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How-to-guide for making a business card in Adobe InDesign

Author: Carl Heaton
He is our senior instructor and originally from Manchester UK. Carl teaches our Web Design and Online Marketing Courses.
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A business card is a simple but important asset to anyone – and they are also really easy to create using Adobe InDesign. Got yourself a phone number, website or email address? OK, let’s begin!
A business card is a simple but important asset to anyone – and they are also really easy to create using Adobe InDesign. Got yourself a phone number, website or email address? OK, let’s begin!

Open Adobe InDesignFirst open Adobe InDesign and start a new document. In the “number of pages” enter 2. In the page size we’re going to enter a standard business card size, 85mm for the width and 50mm for the height (note that if you use inches or centimetres, you can simply enter “50mm” and it will automatically convert it to your preferred unit). In the “Columns” you can put in “1”. For the margins I’m entering 8mm, this puts a 8mm ruler on edge each, defining the area where it’s not safe to put type (in case you send it the printer and the cutting is inaccurate). Now, if you look to the right hand side of the dialog box and says “More options” – click that and it will now offer you bleed and slug options. Bleed is the area outside the trim marks that we add so that when a printed page is trimmed inaccurately it doesn’t show the edge of a background or image. The slug is an area where we can add information for the print personnel to read – such as who the designer is, contact details, ink details, any special information. For a job like this, we only need bleed – put 3mm into the bleed box and leave the slug at zero.

Now you can press OK and we can begin. Firstly I want you to go to the master page A – to do this go to your “Pages” panel or go Menu / Window / Pages. Double click A-master. We’re going to add some rulers here. If we add them to our A-master page they will automatically be added to our pages (who are slaves to the master page).

Setting up guide lines

I find it useful to add rulers for horizontal middle, the vertical middle and sometimes even “thirds rules” – rulers that divide the area into thirds. Here’s how to do it. Firstly the vertical / horizontal ruler. Take a ruler from the side and start to move it to around the middle of the page, you’ll feel InDesign grip it at 42.5mm (it has a canny feeling you want to align a ruler to the middle). Do the same for the horizontal middle. Now, take your rectangle tool (shortcut = M) and create a rectangle that goes from your top left margin to the bottom right 5mm margin. It doesn’t have to have a colour, as we’re going to use this to create our “thirds rules”. With the rectangle selected, double click on the scale tool in the toolbox. A dialog will pop up, enter 33%. The rectangle will scale to ⅓ its original size. Drag rulers from the left and top that align with your edges of your rectangle é voila! We have defined our rule of thirds in our print area. Delete the rectangle, as unfortunately for him his usefulness has come to an end. So long sucker.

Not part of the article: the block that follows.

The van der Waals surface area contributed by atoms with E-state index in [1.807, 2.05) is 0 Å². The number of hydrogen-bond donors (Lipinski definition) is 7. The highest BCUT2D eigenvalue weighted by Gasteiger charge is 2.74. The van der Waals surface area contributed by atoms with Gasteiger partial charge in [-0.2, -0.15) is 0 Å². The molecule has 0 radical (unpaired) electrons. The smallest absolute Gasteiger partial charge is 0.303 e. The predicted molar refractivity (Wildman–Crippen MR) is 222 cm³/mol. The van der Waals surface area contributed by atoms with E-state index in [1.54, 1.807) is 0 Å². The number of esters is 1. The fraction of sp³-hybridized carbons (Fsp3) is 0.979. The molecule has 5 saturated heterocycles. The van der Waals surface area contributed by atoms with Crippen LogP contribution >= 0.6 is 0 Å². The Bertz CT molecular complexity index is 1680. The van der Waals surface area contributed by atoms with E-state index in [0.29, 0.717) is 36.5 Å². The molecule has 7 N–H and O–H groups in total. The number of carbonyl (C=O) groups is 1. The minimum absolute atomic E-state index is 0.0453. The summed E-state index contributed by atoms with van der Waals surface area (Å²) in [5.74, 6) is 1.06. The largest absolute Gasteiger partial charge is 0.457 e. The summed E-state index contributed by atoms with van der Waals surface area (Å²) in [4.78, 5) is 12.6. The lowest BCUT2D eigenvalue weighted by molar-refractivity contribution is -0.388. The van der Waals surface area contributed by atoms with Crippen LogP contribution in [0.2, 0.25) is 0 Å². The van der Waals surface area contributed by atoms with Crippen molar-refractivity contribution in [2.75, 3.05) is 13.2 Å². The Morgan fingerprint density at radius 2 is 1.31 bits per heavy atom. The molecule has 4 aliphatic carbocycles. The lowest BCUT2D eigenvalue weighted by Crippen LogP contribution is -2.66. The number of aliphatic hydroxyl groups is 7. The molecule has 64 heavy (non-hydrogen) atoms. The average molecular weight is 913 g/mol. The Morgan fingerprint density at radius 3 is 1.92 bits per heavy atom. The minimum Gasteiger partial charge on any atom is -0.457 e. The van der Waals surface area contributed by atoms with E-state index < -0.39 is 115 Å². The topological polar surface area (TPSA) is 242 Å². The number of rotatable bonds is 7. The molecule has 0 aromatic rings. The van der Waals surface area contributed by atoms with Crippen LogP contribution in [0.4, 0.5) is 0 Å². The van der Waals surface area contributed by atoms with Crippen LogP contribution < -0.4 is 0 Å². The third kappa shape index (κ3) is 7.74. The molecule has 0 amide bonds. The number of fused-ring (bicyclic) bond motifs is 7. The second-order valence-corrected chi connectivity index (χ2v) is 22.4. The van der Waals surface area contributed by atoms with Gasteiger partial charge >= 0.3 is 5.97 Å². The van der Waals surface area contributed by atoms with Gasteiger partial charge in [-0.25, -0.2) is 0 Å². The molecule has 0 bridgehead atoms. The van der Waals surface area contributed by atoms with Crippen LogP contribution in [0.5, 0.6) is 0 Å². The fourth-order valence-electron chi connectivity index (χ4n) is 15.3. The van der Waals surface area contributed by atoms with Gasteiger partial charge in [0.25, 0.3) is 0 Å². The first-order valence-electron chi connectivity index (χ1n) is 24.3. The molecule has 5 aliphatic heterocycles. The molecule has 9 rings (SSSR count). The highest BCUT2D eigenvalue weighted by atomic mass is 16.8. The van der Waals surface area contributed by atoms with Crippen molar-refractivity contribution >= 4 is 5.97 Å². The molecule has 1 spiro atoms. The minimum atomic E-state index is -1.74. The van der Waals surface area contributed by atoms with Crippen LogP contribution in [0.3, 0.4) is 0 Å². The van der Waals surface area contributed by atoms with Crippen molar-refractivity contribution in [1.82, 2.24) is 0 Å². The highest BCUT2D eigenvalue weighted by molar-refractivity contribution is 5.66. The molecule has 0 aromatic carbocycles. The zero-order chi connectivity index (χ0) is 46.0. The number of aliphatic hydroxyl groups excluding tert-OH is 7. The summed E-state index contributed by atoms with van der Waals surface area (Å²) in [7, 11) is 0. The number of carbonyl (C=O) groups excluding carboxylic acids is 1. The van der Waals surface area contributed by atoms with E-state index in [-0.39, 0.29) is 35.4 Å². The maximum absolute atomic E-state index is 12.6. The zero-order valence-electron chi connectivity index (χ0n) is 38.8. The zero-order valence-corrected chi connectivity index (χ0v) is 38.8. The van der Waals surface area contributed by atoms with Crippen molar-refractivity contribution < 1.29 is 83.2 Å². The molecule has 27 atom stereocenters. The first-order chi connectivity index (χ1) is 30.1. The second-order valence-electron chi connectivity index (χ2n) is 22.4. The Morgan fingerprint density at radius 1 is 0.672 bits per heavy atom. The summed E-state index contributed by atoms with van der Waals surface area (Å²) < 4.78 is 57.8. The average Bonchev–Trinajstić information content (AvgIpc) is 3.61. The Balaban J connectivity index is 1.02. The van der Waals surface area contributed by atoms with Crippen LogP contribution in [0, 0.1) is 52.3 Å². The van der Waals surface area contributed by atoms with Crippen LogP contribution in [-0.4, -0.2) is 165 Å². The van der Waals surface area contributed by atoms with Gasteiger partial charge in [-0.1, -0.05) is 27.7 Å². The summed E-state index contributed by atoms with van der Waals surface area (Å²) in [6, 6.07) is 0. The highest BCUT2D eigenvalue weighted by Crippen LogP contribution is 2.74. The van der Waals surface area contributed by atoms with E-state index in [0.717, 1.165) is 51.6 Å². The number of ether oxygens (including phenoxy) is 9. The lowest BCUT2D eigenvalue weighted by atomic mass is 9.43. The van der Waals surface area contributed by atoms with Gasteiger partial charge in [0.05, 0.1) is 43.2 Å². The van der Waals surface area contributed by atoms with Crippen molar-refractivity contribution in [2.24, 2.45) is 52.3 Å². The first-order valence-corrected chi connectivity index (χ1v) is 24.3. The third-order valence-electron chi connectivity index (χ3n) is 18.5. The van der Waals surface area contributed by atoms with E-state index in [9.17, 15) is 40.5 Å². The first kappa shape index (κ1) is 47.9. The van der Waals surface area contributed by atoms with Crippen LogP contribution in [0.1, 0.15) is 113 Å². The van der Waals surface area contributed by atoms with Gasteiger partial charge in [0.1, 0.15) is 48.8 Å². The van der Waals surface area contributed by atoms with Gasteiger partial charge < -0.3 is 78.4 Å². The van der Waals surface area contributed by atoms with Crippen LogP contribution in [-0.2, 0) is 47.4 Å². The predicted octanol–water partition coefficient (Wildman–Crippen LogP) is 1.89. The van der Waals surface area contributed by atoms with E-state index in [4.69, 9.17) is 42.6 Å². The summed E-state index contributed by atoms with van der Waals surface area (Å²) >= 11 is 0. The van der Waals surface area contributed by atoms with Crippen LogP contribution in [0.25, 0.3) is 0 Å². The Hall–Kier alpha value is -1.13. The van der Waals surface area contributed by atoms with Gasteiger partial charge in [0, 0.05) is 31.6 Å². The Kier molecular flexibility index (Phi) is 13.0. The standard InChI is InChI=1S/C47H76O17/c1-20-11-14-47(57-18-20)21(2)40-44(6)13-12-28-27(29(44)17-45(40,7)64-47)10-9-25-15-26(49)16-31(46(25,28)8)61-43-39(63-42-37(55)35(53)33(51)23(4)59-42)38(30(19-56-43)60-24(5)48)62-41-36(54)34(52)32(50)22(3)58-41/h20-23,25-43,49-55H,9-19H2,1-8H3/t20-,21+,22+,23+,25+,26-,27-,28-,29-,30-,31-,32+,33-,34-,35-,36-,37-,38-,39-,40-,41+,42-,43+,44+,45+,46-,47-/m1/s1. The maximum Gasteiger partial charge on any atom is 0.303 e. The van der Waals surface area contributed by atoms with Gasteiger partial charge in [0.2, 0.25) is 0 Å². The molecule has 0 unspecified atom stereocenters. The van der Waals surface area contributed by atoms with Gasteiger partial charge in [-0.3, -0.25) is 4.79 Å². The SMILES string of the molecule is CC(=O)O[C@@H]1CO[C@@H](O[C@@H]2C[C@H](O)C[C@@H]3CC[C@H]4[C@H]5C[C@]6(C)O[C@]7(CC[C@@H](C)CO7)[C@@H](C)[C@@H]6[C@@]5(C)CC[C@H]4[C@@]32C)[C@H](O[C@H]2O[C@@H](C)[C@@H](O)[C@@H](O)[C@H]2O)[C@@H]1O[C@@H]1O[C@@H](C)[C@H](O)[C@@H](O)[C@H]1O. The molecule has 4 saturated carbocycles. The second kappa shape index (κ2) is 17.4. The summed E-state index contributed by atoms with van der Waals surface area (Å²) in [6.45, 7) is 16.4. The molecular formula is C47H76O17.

Now go to the “Pages” panel click on page 1. You’ll see your clean white page with the rulers already defined. Time to begin. Don’t forget to save at this point, should anything unexpected happen (this is a reminder to keep coffee well away from your keyboard).

Guide lines in InDesign

For this design I’m going to put the Web Courses Bangkok logo on page 1. And on page 2 I’m going to add the contact details. So I draw a rectangle frame for placing an image / vector graphic from the top left of the print area to the bottom right. I go Menu / File / Place and search for Web Courses Bangkok logo and press OK. I then do a sneaky trick and press command-option-shift-E (Mac) or control-alt-shift-E (PC). This will automatically fit the content to my frame whilst keeping the proportions the same. To find this in the menu go Menu / Object / Fitting / Fit content proportionally. I then switch to my Direct Selection and move the logo to exactly where I want it. Boom, front side done in record time.

Contact Details

Side 2. I’m going to create a background using the WCB colour swatches. I’m going to draw a rectangle (Rectangle tool – shortcut = M) from top left bleed corner to bottom right bleed corner. This way if the trimming goes horribly wrong, no white paper will be seen. Easy. Now I’m creating a type frame for my name, going from the left top of the type area to the right hand edge of the first third rule. I enter my name. Then I create a new type frame top left of the first vertical third to bottom right of the type area. This is where I enter my details. Once I’ve adjusted the type sizes and colours it’s done – we now have a 2 sided business card ready for export to PDF and send to the printers. Go make yourself a coffee, you deserve it.

Interested in Learning Adobe InDesign?

Adobe InDesign is quickly becoming one of our most popular private courses and Daniel has already helped many produce magazines both online and offline. If you are interested in taking a course please email [email protected] or click here to contact us.

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